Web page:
Regarding government use of the technology, Joris Peels of the blog Inside3DP.com has noted that he is “very uneasy at the prospects of militaries using 3D printing,” but noted that there is little doubt that “they are researching and investing in it and that [it] will occur at scale.” 3D printing technology can be used for making everything from soldiers’ gear to drones, as well as advanced components for things like rockets. NASA has already publicized its recent experimentation with the technology to create cost-effective rocket parts, according to Nature.

    In medicine, 3D-printed components made out of plastic and other non-organic materials have been proposed and developed over the years, including prosthetic limbs, dentures, components for facial and ear surgery, and even bone replacement. However, some of the most exciting developments, which are being researched by companies like Organovo and universities around the world, are the attempts to create fully-functional organs using 3D printing technologies, including kidneys, hearts, and even blood vessels.

    The process involves the creation of an artificial shell of an organ, which can then be seeded with cloned stem cells to create working living tissue which won’t be rejected by the body. Investigating the topic, British technology blog MakeUseOf.com notes that the potential of these technologies might mean “an unlimited supply of bio-compatible organs,” which could “drastically [change] the nature of medicine.”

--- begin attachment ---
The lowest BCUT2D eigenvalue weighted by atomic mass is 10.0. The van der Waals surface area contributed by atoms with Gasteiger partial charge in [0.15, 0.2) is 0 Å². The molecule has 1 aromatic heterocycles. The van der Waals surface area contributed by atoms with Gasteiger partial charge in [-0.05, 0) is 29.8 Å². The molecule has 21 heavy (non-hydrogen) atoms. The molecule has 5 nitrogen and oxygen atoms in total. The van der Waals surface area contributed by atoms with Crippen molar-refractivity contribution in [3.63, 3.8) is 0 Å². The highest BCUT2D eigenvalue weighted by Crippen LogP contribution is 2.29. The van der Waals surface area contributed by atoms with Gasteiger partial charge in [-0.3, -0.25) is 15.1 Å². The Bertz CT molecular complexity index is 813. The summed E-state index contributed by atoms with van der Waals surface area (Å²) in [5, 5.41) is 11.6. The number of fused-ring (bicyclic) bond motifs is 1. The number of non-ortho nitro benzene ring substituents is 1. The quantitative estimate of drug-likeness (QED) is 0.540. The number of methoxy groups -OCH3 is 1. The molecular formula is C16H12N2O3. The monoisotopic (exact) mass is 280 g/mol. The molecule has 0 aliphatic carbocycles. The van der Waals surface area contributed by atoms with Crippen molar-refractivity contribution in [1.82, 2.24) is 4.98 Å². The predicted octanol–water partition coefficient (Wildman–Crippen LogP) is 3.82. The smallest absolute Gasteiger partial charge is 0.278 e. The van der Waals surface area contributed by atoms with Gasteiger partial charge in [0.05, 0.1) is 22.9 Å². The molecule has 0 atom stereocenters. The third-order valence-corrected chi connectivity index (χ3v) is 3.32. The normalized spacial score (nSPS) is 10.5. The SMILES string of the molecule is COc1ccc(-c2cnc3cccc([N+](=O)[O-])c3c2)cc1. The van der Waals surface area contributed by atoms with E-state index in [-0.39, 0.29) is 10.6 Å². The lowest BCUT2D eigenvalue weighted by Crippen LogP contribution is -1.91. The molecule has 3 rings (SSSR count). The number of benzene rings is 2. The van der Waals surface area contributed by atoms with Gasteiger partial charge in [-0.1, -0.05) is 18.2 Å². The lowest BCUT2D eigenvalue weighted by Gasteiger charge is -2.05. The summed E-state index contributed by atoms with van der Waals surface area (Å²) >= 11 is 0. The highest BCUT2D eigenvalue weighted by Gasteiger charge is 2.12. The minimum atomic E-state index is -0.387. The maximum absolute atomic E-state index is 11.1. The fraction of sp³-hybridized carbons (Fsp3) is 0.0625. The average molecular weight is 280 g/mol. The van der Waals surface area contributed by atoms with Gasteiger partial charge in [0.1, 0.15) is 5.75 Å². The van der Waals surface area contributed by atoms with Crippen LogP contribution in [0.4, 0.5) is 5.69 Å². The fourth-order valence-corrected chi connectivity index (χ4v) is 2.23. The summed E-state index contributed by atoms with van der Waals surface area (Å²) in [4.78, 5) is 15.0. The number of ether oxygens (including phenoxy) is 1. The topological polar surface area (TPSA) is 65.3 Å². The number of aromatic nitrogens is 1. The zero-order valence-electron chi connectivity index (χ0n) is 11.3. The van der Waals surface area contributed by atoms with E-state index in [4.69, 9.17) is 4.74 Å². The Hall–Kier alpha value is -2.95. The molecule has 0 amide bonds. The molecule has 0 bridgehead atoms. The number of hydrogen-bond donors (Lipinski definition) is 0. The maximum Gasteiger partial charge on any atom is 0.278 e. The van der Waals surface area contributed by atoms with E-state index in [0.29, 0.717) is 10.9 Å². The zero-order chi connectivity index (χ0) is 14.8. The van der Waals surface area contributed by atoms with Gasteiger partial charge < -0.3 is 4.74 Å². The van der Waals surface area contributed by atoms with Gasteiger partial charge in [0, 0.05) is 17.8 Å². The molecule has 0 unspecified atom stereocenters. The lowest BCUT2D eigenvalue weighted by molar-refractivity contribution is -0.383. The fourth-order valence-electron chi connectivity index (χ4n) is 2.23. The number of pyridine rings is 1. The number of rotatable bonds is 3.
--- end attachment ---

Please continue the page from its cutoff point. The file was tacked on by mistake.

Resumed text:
3D printing, also known as additive manufacturing, has been around since the early 1980s, and has been used most notably in the auto industry to create prototypes of vehicles designed using computer-aided design (CAD) systems. However, only recently have prices for the technology dropped enough for tech-savvy consumers to use and even create 3D printers themselves, and for innovative business startups to start looking for ways to revolutionize processes in automotive manufacturing, construction, medicine and many other areas.

     

    The views and opinions expressed in the article do not necessarily reflect those of Sputnik.

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    3D printing, technology, prosthesis, United Kingdom